Bacteria can also cause fiber discoloration and fiber degradation when fabric is subjected to damp, warm conditions. Water-damaged textiles contaminated by bacteria will have a sour odor in the initial stage of damage. Later, such fabrics will develop a musty odor similar to mildew.
What are bacteria?
Bacteria are small, single cell, microscopic organisms. Under proper growth conditions, bacteria reproduce rapidly.
Are some fabrics more susceptible than others to mildew or bacteria growth?
The most susceptible fabrics are comprised of cellulose fibers such as cotton, linen, ramie, and rayon. Leather, suede and natural rubber are also excellent mediums for the growth of microorganisms. Mildew becomes ingrained in the pores of the leather where it can permanently stain the leather and affect the dyes. Such unconstrained mildew growth can cause thin areas and holes to appear.
Which fabrics are less susceptible to mildew?
Synthetic fabrics such as polyester, acetate, nylon and acrylic are generally resistant to mildew. But under the right conditions, they can also be subject to mildew growth and stains will result. Silk is highly resistant to mildew and will not be damaged except under extreme conditions. Mildew will not form in wool unless the fabric is stored under damp conditions and for an extended period of time.
Can the effects of mildew be reversed?
Depending on the length of time mildew has been allowed to grow and the damaged it has caused, complete restoration of mildewed fabrics may not be possible. Even if the stains can be completely removed, the fabric may be weakened and could even fall apart during cleaning or use. Ozone treatment before cleaning is the only method to permanently remove the musty smell of mildew. This treatment chemically breaks down and eliminates all organic odors. Once the surface fungus is removed, always perform the ozone treatment before any attempt is made to remove the mildew and its stain.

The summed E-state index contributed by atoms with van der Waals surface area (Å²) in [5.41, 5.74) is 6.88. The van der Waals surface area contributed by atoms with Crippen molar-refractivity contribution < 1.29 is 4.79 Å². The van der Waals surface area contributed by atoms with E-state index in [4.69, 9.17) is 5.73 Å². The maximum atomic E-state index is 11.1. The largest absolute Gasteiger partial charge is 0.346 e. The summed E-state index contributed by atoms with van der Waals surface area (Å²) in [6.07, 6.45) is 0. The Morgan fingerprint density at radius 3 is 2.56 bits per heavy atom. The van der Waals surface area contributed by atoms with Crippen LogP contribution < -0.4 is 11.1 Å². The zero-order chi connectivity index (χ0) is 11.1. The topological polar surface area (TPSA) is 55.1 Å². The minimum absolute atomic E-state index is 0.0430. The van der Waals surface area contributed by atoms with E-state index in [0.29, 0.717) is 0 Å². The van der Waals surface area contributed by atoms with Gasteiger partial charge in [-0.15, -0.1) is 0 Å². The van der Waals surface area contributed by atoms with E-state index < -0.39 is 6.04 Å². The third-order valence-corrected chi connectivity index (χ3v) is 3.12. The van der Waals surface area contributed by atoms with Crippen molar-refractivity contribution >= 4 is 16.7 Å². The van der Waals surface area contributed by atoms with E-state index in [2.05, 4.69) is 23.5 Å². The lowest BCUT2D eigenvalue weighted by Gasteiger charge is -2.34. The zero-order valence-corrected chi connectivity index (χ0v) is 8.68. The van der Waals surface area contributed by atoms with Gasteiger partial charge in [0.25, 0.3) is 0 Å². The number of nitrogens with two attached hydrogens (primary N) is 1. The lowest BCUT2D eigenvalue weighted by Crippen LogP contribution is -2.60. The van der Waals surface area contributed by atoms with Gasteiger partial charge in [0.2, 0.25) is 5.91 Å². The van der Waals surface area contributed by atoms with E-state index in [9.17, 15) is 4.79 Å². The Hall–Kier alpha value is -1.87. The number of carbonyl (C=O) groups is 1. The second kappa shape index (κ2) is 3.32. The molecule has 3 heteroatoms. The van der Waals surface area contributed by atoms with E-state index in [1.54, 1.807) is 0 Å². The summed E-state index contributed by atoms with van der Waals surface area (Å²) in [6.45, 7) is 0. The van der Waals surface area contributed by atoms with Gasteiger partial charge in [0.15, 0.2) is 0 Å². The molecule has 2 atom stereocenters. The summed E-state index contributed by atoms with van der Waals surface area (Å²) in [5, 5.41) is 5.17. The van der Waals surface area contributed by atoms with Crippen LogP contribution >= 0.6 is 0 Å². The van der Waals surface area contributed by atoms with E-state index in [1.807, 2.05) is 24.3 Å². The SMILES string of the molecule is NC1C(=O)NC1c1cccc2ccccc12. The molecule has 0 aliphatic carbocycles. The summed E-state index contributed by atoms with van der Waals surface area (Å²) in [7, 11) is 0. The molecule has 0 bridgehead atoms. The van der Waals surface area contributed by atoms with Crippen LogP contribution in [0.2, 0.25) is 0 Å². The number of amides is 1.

How can mildew be removed?
Wear gloves when handling items contaminated with mildew or flood water. When handling extremely contaminated items you should not only wear gloves, but also goggles and an organic respirator in order to avoid absorbing fungal hyphae through the skin, mucous membranes or lungs.
Mildew is insoluble and cannot always be removed from fabrics. In an attempt to remove mildew the following procedures may be of assistance:
Ozoning is an effective method for destroying odor through oxidation.